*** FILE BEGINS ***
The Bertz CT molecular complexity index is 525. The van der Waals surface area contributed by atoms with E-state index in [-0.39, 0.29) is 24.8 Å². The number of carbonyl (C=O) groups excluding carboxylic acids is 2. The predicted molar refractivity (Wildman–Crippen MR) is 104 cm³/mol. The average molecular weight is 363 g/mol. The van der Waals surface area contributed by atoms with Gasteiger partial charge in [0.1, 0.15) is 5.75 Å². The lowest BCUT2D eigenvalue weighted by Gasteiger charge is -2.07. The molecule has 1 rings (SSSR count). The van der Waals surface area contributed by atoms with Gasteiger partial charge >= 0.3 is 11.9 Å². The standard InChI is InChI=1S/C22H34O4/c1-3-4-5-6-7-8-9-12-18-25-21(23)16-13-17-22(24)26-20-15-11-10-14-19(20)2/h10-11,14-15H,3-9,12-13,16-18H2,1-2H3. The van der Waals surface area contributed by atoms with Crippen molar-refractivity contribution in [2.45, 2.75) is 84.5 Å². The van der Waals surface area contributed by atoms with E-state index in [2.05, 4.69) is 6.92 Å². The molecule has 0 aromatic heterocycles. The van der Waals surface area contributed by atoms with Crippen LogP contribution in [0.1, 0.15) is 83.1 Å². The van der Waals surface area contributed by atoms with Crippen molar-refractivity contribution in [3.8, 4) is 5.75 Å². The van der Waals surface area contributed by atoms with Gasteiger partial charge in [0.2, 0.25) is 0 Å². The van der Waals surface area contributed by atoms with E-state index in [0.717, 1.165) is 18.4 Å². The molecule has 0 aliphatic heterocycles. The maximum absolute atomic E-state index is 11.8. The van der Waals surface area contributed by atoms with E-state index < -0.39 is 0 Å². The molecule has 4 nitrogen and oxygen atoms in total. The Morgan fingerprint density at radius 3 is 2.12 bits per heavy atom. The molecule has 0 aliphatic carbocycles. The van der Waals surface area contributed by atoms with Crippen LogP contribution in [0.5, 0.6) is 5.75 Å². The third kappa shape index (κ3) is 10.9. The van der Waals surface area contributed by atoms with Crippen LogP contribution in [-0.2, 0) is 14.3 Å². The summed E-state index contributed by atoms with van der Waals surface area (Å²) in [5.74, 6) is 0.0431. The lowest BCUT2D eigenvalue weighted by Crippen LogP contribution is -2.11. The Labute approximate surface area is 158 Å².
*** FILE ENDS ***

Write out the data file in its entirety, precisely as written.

The Bertz CT molecular complexity index is 525. The van der Waals surface area contributed by atoms with E-state index in [-0.39, 0.29) is 24.8 Å². The number of carbonyl (C=O) groups excluding carboxylic acids is 2. The predicted molar refractivity (Wildman–Crippen MR) is 104 cm³/mol. The average molecular weight is 363 g/mol. The van der Waals surface area contributed by atoms with Gasteiger partial charge in [0.1, 0.15) is 5.75 Å². The lowest BCUT2D eigenvalue weighted by Gasteiger charge is -2.07. The molecule has 1 rings (SSSR count). The van der Waals surface area contributed by atoms with Gasteiger partial charge >= 0.3 is 11.9 Å². The standard InChI is InChI=1S/C22H34O4/c1-3-4-5-6-7-8-9-12-18-25-21(23)16-13-17-22(24)26-20-15-11-10-14-19(20)2/h10-11,14-15H,3-9,12-13,16-18H2,1-2H3. The van der Waals surface area contributed by atoms with Crippen molar-refractivity contribution in [2.45, 2.75) is 84.5 Å². The van der Waals surface area contributed by atoms with E-state index in [2.05, 4.69) is 6.92 Å². The molecule has 0 aromatic heterocycles. The van der Waals surface area contributed by atoms with Crippen LogP contribution in [0.1, 0.15) is 83.1 Å². The van der Waals surface area contributed by atoms with Crippen molar-refractivity contribution in [3.8, 4) is 5.75 Å². The van der Waals surface area contributed by atoms with Gasteiger partial charge in [0.2, 0.25) is 0 Å². The van der Waals surface area contributed by atoms with E-state index in [0.717, 1.165) is 18.4 Å². The molecule has 0 aliphatic heterocycles. The maximum absolute atomic E-state index is 11.8. The van der Waals surface area contributed by atoms with E-state index < -0.39 is 0 Å². The molecule has 4 nitrogen and oxygen atoms in total. The Morgan fingerprint density at radius 3 is 2.12 bits per heavy atom. The molecule has 0 aliphatic carbocycles. The van der Waals surface area contributed by atoms with Crippen LogP contribution in [0.5, 0.6) is 5.75 Å². The third kappa shape index (κ3) is 10.9. The van der Waals surface area contributed by atoms with Crippen LogP contribution in [-0.2, 0) is 14.3 Å². The summed E-state index contributed by atoms with van der Waals surface area (Å²) in [5.74, 6) is 0.0431. The lowest BCUT2D eigenvalue weighted by Crippen LogP contribution is -2.11. The Labute approximate surface area is 158 Å².